Many of the most pressing challenges in the world are closely connected to water. To address them we need to find the right tools to share and protect water resources. This is what water governance is all about.

Water governance refers to the political, social, economic, and administrative systems that influence the use and management of water. It is essentially about who gets what water, when and how, and who has the right to water, its related services and their benefits.

A challenging endeavor

Water is the most precious resource on the planet, but its availability is increasingly uncertain. A wide range of actors use large amounts of water resources, and consumption across sectors is very uneven. Ultimately, not all actors can have all of the water that they want.

Many political processes affect water allocation, such as agriculture, trade, energy, and environmental and industrialization policies. These factors make effective water governance difficult. Other challenges for water governance include poor resource management, corruption, inappropriate institutional arrangements, bureaucratic inertia, insufficient human capacity, and lack of investment funds. The answer to such challenges is to establish clear roles and responsibilities for governments, civil society, and the private sector in relation to water resources. Each actor has an important part to play and water governance is about creating the foundation for them to do just that.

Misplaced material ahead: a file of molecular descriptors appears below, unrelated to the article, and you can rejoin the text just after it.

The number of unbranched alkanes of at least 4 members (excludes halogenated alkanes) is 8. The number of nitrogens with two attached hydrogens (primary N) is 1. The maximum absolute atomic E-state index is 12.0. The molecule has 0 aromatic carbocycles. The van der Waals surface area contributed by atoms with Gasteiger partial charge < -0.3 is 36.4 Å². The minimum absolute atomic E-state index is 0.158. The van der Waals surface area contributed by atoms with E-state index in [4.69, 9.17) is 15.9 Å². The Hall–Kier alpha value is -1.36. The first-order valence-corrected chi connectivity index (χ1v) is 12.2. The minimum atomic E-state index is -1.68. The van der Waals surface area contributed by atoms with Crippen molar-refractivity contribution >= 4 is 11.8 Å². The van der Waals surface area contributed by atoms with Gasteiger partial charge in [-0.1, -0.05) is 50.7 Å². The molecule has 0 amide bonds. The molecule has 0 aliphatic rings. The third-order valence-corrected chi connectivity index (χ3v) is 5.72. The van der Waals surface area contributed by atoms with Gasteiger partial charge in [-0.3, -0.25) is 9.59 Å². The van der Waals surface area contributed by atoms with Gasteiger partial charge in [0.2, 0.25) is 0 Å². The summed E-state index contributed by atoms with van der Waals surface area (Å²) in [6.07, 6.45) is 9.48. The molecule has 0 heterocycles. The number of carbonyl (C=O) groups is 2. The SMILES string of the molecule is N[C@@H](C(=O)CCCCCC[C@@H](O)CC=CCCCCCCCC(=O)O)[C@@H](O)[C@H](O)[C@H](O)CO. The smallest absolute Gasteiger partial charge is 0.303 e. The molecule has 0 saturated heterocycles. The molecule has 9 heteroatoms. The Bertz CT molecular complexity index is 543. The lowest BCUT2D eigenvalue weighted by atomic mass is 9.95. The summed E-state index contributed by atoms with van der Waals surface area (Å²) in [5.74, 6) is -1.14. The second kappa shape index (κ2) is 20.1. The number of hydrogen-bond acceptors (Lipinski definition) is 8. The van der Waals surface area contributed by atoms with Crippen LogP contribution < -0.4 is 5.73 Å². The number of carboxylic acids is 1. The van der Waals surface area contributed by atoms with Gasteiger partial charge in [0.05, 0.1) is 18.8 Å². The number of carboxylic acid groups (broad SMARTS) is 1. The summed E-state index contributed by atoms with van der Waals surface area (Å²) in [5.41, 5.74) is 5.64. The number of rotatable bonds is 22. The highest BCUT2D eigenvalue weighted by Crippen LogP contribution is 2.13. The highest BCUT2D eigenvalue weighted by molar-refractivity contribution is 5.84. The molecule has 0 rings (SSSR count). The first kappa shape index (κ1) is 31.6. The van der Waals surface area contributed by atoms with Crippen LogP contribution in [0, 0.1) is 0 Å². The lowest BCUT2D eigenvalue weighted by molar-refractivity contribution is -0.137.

This requires the engagement of a range of institutions and actors. Effective water governance is inclusive, data driven, and based on correct and relevant information. It enables stakeholders to find ways to balance the trade-offs between different sectors and actors, overcome hurdles, work out agreements, and ultimately set up sustainable processes for the regulation and use of water.

Water is the dealmaker for a sustainable future

Having functioning water governance frameworks gives fundamental security and allows for stronger and more efficient investments in the water infrastructure by reducing risks for investors. Decisions, rules, and regulations around water are vital to enable universal access to safe drinking water and sanitation, fairly allocate water, and avoid disputes around it.

Yet, how we govern our shared water resources has profound effects even far beyond Sustainable Development Goal (SDG) 6 on clean water and sanitation. In fact, it greatly matters for all 17 SDGs.

All life connects through water and depends on the availability of water. Water governance is therefore a vital foundational step that allows us to reach multiple goals such as being able to respond to the climate crisis, ensure food security, fight poverty, protect biodiversity, address pollution, and solve conflict. All these goals depend on and connect to the governance of water resources. Ultimately, good water governance is the foundation and prerequisite for a more sustainable and equal world.